Anna Smith Spark has gifted readers with a gritty, glorious grimdark fantasy which is beautifully written, filled with gray characters, betrayals, gory battles, horrible deaths, perplexing gods, and everything else a lover of dark, brutal narratives could wish for. Due to the poetic prose, persuasive darkness, Game of Thrones-esque complexity, and gory brutality, readers have begun to call the author the Queen of Grimdark, which I personally believe is a moniker she has certainly earned with this amazing debut.
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7. Low Town – Daniel Polansky
A noir crime story set in a fantasy setting Low Town is a dark tale of drug dealers, realistic politics, corrupt cops, and vile sorcery set in the ugly, dirty, and crime infested section of the finest city in the Thirteen Lands, Low Town: a place few willing call home. It is here the Warden resides, using his cynical, streetwise, and violent skills to rule this slum as a crime lord. His days spent dealing drugs; his nights filled with turf wars for control; and the profits he makes from the drugs he deals paying off the guards to look the other way and setting him up in a bearable life.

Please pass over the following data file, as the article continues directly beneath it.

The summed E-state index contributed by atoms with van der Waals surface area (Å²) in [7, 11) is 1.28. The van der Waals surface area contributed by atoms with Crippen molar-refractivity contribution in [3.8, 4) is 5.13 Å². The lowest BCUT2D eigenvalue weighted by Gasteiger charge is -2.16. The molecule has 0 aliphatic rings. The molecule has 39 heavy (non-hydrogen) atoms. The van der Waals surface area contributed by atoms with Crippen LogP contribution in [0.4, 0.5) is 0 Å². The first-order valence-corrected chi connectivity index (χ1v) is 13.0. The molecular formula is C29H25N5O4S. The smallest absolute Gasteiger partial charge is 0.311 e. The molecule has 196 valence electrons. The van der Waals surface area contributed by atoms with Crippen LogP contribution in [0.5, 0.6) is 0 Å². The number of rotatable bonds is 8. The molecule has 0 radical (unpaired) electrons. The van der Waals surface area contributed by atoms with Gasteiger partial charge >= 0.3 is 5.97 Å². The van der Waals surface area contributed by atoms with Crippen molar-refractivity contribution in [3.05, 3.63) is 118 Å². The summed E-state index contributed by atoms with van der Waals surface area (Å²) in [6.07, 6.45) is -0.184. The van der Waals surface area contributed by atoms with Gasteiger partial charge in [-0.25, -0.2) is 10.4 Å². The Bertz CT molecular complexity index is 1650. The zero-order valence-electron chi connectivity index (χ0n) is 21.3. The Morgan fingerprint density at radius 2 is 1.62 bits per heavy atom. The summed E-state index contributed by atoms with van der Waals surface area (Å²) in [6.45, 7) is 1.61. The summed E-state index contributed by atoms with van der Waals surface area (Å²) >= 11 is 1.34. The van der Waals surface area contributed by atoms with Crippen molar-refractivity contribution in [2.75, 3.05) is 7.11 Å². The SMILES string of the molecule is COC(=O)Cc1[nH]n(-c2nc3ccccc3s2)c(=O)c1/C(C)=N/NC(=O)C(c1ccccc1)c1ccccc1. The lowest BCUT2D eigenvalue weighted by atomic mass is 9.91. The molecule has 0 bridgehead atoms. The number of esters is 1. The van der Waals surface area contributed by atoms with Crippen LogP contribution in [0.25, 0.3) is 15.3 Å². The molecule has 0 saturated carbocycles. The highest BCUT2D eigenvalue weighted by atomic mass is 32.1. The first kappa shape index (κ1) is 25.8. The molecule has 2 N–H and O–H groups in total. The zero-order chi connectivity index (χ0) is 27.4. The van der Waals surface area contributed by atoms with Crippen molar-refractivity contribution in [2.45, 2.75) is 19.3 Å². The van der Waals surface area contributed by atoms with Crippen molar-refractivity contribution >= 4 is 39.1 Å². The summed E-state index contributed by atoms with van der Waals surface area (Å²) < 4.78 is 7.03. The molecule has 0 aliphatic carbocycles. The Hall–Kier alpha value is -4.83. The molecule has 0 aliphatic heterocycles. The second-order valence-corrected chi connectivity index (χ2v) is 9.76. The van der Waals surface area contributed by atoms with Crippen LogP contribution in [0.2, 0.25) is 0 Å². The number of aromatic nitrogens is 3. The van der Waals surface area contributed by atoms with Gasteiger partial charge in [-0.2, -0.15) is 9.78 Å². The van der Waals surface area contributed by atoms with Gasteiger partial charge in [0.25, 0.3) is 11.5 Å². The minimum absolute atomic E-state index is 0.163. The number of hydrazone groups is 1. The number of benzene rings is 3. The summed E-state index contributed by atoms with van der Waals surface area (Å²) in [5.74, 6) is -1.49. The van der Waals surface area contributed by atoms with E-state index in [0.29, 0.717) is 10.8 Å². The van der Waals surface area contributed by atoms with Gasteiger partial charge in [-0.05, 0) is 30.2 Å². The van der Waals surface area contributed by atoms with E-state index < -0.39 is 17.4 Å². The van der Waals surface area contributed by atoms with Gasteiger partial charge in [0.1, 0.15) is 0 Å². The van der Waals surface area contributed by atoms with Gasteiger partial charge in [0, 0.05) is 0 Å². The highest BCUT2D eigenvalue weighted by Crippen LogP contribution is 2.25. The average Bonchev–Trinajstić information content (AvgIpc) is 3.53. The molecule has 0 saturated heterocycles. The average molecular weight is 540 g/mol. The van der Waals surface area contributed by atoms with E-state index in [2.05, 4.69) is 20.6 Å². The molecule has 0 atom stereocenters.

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6. Stands a Shadow – Col Buchanan
The Farlander series was a memorable discovery of mine in 2017, one which intrigued me with its first installment but really sunk its claws in deep with this sequel. With Stands a Shadow, Col Buchanan picks up the story directly after the events from book one, sending our main character on an epic journey of revenge, as well as adding more than one new point of view character to take the tale in unexpected for directions. It was a page-turner from start to finish.
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5. Lucifer’s Star – C.T. Phipps & Michael Suttkus